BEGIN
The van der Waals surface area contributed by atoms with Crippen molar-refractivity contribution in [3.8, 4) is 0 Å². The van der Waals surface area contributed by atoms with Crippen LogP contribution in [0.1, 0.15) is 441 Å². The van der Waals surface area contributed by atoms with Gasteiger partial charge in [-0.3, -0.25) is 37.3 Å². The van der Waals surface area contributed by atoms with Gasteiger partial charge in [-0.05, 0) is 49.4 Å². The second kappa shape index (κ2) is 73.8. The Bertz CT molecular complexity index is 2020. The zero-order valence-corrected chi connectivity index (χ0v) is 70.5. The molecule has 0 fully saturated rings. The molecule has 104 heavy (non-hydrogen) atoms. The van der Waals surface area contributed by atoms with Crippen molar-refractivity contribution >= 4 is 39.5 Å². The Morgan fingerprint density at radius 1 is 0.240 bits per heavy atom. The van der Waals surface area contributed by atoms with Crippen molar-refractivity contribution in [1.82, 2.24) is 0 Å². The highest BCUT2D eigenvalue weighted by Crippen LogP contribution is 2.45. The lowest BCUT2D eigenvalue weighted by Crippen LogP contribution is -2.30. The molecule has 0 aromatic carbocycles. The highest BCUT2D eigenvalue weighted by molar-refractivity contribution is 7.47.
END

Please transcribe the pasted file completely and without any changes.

The van der Waals surface area contributed by atoms with Crippen molar-refractivity contribution in [3.8, 4) is 0 Å². The van der Waals surface area contributed by atoms with Crippen LogP contribution in [0.1, 0.15) is 441 Å². The van der Waals surface area contributed by atoms with Gasteiger partial charge in [-0.3, -0.25) is 37.3 Å². The van der Waals surface area contributed by atoms with Gasteiger partial charge in [-0.05, 0) is 49.4 Å². The second kappa shape index (κ2) is 73.8. The Bertz CT molecular complexity index is 2020. The zero-order valence-corrected chi connectivity index (χ0v) is 70.5. The molecule has 0 fully saturated rings. The molecule has 104 heavy (non-hydrogen) atoms. The van der Waals surface area contributed by atoms with Crippen molar-refractivity contribution >= 4 is 39.5 Å². The Morgan fingerprint density at radius 1 is 0.240 bits per heavy atom. The van der Waals surface area contributed by atoms with Crippen molar-refractivity contribution in [1.82, 2.24) is 0 Å². The highest BCUT2D eigenvalue weighted by Crippen LogP contribution is 2.45. The lowest BCUT2D eigenvalue weighted by Crippen LogP contribution is -2.30. The molecule has 0 aromatic carbocycles. The highest BCUT2D eigenvalue weighted by molar-refractivity contribution is 7.47.